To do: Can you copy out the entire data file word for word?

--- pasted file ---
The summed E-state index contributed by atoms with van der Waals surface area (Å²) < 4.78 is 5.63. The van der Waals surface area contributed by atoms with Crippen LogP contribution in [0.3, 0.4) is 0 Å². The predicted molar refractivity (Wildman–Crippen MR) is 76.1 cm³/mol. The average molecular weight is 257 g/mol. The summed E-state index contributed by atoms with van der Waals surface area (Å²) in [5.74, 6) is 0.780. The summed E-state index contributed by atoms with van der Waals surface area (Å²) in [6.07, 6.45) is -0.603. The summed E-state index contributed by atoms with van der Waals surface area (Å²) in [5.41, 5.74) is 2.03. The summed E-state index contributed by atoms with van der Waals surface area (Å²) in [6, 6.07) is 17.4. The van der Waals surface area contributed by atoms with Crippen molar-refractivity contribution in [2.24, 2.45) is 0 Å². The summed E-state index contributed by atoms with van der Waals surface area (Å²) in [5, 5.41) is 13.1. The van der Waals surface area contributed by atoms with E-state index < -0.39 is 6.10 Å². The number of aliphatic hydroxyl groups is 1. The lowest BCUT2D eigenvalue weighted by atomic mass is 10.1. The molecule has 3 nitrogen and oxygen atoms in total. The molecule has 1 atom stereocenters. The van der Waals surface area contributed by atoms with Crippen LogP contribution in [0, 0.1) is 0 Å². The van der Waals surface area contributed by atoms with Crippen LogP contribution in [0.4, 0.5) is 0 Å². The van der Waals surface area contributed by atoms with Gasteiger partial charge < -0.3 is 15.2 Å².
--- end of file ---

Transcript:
The summed E-state index contributed by atoms with van der Waals surface area (Å²) < 4.78 is 5.63. The van der Waals surface area contributed by atoms with Crippen LogP contribution in [0.3, 0.4) is 0 Å². The predicted molar refractivity (Wildman–Crippen MR) is 76.1 cm³/mol. The average molecular weight is 257 g/mol. The summed E-state index contributed by atoms with van der Waals surface area (Å²) in [5.74, 6) is 0.780. The summed E-state index contributed by atoms with van der Waals surface area (Å²) in [6.07, 6.45) is -0.603. The summed E-state index contributed by atoms with van der Waals surface area (Å²) in [5.41, 5.74) is 2.03. The summed E-state index contributed by atoms with van der Waals surface area (Å²) in [6, 6.07) is 17.4. The van der Waals surface area contributed by atoms with Crippen molar-refractivity contribution in [2.24, 2.45) is 0 Å². The summed E-state index contributed by atoms with van der Waals surface area (Å²) in [5, 5.41) is 13.1. The van der Waals surface area contributed by atoms with E-state index < -0.39 is 6.10 Å². The number of aliphatic hydroxyl groups is 1. The lowest BCUT2D eigenvalue weighted by atomic mass is 10.1. The molecule has 3 nitrogen and oxygen atoms in total. The molecule has 1 atom stereocenters. The van der Waals surface area contributed by atoms with Crippen LogP contribution in [0, 0.1) is 0 Å². The van der Waals surface area contributed by atoms with Crippen LogP contribution in [0.4, 0.5) is 0 Å². The van der Waals surface area contributed by atoms with Gasteiger partial charge < -0.3 is 15.2 Å².